"I think it's time for another walk on the moon."
Harrison H. Schmitt doesn't think of himself as the "last" man to walk on the moon. Instead, he says he's simply "the most recent" person to do so.
Schmitt, who traveled to the moon aboard Apollo 17, is also the most recent adjunct faculty member to join the Department of Engineering Physics. This spring, he will help teach a course titled "Resources from Space."
On Nov. 7, the former astronaut made an early visit to campus to present a slide show and talk on his lunar excursion and the future of space exploration. Addressing a lecture hall packed with students, faculty and community members--many of whom weren't even alive during the December 1972 Apollo 17 mission--Schmitt predicted there will be another voyage to the moon within the next 15 years. "We know how to do it," he said. "We just need the funding base."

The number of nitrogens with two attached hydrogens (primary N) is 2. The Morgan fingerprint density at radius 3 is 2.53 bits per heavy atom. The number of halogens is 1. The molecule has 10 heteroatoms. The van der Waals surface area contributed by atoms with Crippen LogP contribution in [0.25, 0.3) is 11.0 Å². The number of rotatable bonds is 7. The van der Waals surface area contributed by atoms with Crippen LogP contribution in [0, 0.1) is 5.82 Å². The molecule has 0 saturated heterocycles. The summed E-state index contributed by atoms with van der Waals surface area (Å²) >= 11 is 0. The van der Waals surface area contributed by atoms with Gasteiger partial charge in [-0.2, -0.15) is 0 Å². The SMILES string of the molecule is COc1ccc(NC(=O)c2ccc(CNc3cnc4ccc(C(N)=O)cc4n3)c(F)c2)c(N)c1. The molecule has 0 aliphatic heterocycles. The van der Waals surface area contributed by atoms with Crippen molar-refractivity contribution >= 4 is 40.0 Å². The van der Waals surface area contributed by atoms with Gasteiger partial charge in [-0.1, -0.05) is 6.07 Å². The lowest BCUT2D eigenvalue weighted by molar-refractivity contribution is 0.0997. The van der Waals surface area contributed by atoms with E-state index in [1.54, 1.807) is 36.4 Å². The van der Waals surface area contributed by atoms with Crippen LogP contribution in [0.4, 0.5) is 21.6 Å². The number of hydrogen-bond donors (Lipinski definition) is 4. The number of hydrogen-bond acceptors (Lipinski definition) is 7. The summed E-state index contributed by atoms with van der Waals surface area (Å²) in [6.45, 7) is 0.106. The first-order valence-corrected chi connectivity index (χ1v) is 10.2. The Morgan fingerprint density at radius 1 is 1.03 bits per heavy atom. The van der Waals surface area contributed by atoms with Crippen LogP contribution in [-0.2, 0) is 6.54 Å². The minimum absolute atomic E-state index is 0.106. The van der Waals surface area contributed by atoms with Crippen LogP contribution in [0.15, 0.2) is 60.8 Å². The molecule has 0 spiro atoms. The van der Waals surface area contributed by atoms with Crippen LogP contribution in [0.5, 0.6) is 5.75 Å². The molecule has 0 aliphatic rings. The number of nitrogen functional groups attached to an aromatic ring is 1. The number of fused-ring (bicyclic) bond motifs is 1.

A graduate of California Institute of Technology and Harvard, Schmitt joined the astronaut corps in 1965. After returning from the moon, he directed NASA's Scientist Astronaut Office and Office of Energy Programs until 1975. From 1976 to 1982 he served as a U.S. Senator from New Mexico. In recent years, he has worked as a businessman, consultant and speaker.
His course at UW-Madison will focus on: resource limitations of the Earth and potential resources of the inner planets; the origin of the solar system; lunar and Mars base scenarios; applications of solar and fusion energy; economic, legal and international implications; and the Earth, moon and Mars as one environmental system.
Proud of the role he's played with the nation's space program, Schmitt wants to see a renewed interest in space exploration. The footprints he left on the moon's surface 23 year's ago should not be the last he said.